Michael Woodhouse’s dreadful asylum seeker dilemma


He is a criminal and he knows it. William Nduku used to be a henchman of Zimbabwean President Robert Mugabe. Whilst working for Mr Mugabe’s secret police, Mr Nduku committed or has been an accomplice to crimes so ghastly that if convicted in New Zealand, he would have no chance of parole, be under the highest level of security and probably require someone to watch just in case he commits suicide. Rape, torture and murder are just a few of the crimes he has committed.

Now Mr Nduku claims to be turning a leaf. He says he is remorseful for crimes that he says were committed under duress. And he wants to be a refugee in New Zealand.

But if he goes back to Zimbabwe, he WILL be executed. It will probably be after a prolonged and extreme bout of torture. And it is contrary to the legal obligations New Zealand has in human rights law to send someone back to a country where their death is a certainty.

This puts the Minister of Immigration, Michael Woodhouse in a dreadful bind. The man he is considering letting in is a known criminal who has committed appalling offences. But as New Zealand cannot legally deport him back to Zimbabwe, that effectively leaves him stuck. I think with fair certainty we can say no other country will even want to know about his case, much less consider him.

I say we permit him to stay, but he should have restrictions placed on him that reflect his unique case. His long term future in New Zealand should be wholly contingent on him meeting criteria that would be unique in New Zealand immigration:

  1. The rights accorded to him under New Zealand law will be different from those accorded to New Zealand citizens in that the restrictions applicable to him would not be able to be used on N.Z. citizens, permanent residents and those in the process of becoming one of these two criteria
  2. That he be required to submit a full report of the crimes he committed in Zimbabwe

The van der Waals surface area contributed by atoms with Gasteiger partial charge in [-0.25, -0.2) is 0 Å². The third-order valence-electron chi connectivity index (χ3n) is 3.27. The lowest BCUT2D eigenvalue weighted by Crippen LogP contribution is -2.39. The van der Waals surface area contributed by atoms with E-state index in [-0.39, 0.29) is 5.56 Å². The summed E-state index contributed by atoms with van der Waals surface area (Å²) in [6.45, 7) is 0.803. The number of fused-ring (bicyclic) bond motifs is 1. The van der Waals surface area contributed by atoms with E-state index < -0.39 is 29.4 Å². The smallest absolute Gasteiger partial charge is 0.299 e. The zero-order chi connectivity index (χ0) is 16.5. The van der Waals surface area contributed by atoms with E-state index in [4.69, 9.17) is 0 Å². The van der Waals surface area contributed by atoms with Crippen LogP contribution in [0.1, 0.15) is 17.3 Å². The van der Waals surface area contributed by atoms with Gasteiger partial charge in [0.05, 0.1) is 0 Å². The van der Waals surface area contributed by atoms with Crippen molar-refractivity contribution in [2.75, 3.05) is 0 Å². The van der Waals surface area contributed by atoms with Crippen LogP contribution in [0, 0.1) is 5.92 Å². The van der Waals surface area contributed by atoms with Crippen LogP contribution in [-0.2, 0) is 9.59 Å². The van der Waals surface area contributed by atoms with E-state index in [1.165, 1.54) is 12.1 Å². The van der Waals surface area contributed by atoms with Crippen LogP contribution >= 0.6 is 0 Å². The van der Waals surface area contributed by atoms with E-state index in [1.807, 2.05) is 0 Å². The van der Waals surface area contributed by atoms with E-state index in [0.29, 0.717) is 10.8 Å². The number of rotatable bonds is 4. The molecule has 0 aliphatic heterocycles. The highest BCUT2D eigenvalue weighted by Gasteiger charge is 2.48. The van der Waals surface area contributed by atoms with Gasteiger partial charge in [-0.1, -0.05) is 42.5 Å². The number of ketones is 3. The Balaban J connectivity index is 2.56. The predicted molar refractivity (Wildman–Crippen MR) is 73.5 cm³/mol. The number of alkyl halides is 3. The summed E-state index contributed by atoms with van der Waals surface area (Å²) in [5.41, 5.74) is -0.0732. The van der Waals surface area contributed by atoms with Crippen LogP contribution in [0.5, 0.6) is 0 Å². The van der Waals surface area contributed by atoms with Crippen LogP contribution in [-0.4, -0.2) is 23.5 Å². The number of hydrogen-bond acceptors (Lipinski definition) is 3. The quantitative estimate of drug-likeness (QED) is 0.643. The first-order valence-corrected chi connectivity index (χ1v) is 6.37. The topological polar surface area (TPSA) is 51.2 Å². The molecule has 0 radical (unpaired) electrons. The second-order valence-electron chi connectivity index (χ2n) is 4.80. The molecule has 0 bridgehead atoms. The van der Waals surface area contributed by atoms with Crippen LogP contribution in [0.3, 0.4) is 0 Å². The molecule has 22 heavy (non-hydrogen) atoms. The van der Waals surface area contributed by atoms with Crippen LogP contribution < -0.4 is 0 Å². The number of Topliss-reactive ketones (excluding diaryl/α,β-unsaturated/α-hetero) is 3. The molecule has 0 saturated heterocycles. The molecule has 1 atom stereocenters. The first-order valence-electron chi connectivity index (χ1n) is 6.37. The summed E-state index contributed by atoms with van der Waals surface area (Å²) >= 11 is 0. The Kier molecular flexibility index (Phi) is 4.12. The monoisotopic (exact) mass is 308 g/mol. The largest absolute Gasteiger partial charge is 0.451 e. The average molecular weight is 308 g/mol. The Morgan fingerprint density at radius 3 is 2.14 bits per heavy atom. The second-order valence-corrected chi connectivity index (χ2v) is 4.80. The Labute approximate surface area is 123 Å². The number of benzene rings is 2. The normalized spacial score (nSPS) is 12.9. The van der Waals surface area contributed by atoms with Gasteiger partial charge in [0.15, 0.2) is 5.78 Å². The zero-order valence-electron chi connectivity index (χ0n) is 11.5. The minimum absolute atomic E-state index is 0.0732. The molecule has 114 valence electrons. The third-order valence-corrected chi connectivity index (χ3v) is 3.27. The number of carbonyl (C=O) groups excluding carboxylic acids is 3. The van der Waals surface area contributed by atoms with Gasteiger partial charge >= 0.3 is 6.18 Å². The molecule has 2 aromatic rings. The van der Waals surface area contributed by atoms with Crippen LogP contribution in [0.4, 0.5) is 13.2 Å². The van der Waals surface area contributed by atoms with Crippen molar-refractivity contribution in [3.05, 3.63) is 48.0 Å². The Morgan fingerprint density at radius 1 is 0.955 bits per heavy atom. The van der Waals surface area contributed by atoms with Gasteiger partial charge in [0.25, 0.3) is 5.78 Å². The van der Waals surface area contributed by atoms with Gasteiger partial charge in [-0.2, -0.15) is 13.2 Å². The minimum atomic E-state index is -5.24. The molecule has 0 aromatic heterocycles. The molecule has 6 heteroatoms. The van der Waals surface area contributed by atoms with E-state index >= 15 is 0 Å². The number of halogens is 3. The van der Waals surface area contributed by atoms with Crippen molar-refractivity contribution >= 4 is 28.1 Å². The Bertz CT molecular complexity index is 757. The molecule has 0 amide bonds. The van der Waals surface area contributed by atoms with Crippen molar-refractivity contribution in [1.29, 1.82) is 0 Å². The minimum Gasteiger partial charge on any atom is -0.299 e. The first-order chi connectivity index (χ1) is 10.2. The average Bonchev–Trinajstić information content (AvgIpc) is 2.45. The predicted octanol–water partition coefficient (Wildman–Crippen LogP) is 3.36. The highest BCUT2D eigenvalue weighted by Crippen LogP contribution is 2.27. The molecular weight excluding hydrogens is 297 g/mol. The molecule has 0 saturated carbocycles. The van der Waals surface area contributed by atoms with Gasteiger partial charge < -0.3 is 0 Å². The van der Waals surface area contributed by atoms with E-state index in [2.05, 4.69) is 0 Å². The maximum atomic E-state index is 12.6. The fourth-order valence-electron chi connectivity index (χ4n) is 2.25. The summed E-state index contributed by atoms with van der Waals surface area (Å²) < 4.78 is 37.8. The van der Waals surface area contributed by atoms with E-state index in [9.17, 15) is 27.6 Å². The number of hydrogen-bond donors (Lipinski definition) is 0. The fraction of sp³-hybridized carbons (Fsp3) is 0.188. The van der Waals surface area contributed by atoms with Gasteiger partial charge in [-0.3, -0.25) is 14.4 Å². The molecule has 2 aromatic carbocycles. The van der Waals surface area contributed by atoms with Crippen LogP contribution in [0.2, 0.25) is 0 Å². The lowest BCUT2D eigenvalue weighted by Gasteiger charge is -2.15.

3. That – at least until authorities are satisfied he poses no threat – he report to the Police as and when required
  4. That permission be needed to travel within New Zealand – keep friends close, keep potential threats even closer

To some people the above measures will seem excessively tough. Stiff cheese. We are going by the word of a confessed criminal who needs to demonstrate he is genuine about turning a new leaf.

To some people the above measures will seem not tough enough. And some of you will say send him back to Zimbabwe – do you want New Zealand to be complicit in the certain and most likely extremely violent death of someone.

If we do let him stay, there are also a host of other issues that make this an exceptionally tough call. He will need a support network as the community reaction is going to be hostile, and he will not know anyone or anything about New Zealand. He is going to be a pariah in the Zimbabwean expat community – I cannot imagine after all the regime crimes that he helped to perpetrate, them wanting a bar of him. Getting a job and holding it down with the eyes of his boss, fellow staff and clients watching his every step might be mission impossible.

I am not a National supporter and I think Mr Woodhouse has been a mediocre Minister of Immigration, but just this once I do sympathize with him. Damned if he does. Damned if he does not.

Good luck.

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